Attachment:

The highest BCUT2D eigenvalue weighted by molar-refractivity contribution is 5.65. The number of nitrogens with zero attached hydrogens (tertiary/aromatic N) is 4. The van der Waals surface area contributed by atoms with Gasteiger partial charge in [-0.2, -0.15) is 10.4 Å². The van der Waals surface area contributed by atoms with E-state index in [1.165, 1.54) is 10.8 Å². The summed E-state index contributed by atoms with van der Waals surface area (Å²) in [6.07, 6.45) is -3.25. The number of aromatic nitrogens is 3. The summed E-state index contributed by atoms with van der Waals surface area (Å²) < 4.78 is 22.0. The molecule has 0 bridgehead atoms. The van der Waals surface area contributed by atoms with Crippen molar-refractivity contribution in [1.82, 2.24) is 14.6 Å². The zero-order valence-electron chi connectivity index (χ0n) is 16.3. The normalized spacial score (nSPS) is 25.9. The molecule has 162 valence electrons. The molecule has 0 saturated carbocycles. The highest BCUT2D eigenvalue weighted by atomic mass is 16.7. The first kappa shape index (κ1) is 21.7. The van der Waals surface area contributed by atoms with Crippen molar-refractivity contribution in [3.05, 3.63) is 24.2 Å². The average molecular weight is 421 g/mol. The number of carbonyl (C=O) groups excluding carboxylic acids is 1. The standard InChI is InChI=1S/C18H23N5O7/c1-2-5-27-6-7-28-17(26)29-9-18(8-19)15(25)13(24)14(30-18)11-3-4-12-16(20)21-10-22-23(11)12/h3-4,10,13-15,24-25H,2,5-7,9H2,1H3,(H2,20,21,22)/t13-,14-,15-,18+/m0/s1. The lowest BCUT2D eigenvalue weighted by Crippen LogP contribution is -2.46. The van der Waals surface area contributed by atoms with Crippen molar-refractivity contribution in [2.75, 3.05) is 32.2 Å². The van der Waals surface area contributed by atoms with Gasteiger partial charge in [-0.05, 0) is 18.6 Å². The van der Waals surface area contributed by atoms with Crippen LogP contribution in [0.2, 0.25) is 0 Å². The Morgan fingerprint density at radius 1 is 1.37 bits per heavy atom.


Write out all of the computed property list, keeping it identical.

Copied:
The highest BCUT2D eigenvalue weighted by molar-refractivity contribution is 5.65. The number of nitrogens with zero attached hydrogens (tertiary/aromatic N) is 4. The van der Waals surface area contributed by atoms with Gasteiger partial charge in [-0.2, -0.15) is 10.4 Å². The van der Waals surface area contributed by atoms with E-state index in [1.165, 1.54) is 10.8 Å². The summed E-state index contributed by atoms with van der Waals surface area (Å²) in [6.07, 6.45) is -3.25. The number of aromatic nitrogens is 3. The summed E-state index contributed by atoms with van der Waals surface area (Å²) < 4.78 is 22.0. The molecule has 0 bridgehead atoms. The van der Waals surface area contributed by atoms with Crippen molar-refractivity contribution in [1.82, 2.24) is 14.6 Å². The zero-order valence-electron chi connectivity index (χ0n) is 16.3. The normalized spacial score (nSPS) is 25.9. The molecule has 162 valence electrons. The molecule has 0 saturated carbocycles. The highest BCUT2D eigenvalue weighted by atomic mass is 16.7. The first kappa shape index (κ1) is 21.7. The van der Waals surface area contributed by atoms with Crippen molar-refractivity contribution in [3.05, 3.63) is 24.2 Å². The average molecular weight is 421 g/mol. The number of carbonyl (C=O) groups excluding carboxylic acids is 1. The standard InChI is InChI=1S/C18H23N5O7/c1-2-5-27-6-7-28-17(26)29-9-18(8-19)15(25)13(24)14(30-18)11-3-4-12-16(20)21-10-22-23(11)12/h3-4,10,13-15,24-25H,2,5-7,9H2,1H3,(H2,20,21,22)/t13-,14-,15-,18+/m0/s1. The lowest BCUT2D eigenvalue weighted by Crippen LogP contribution is -2.46. The van der Waals surface area contributed by atoms with Crippen molar-refractivity contribution in [2.75, 3.05) is 32.2 Å². The van der Waals surface area contributed by atoms with Gasteiger partial charge in [-0.05, 0) is 18.6 Å². The van der Waals surface area contributed by atoms with Crippen LogP contribution in [0.2, 0.25) is 0 Å². The Morgan fingerprint density at radius 1 is 1.37 bits per heavy atom.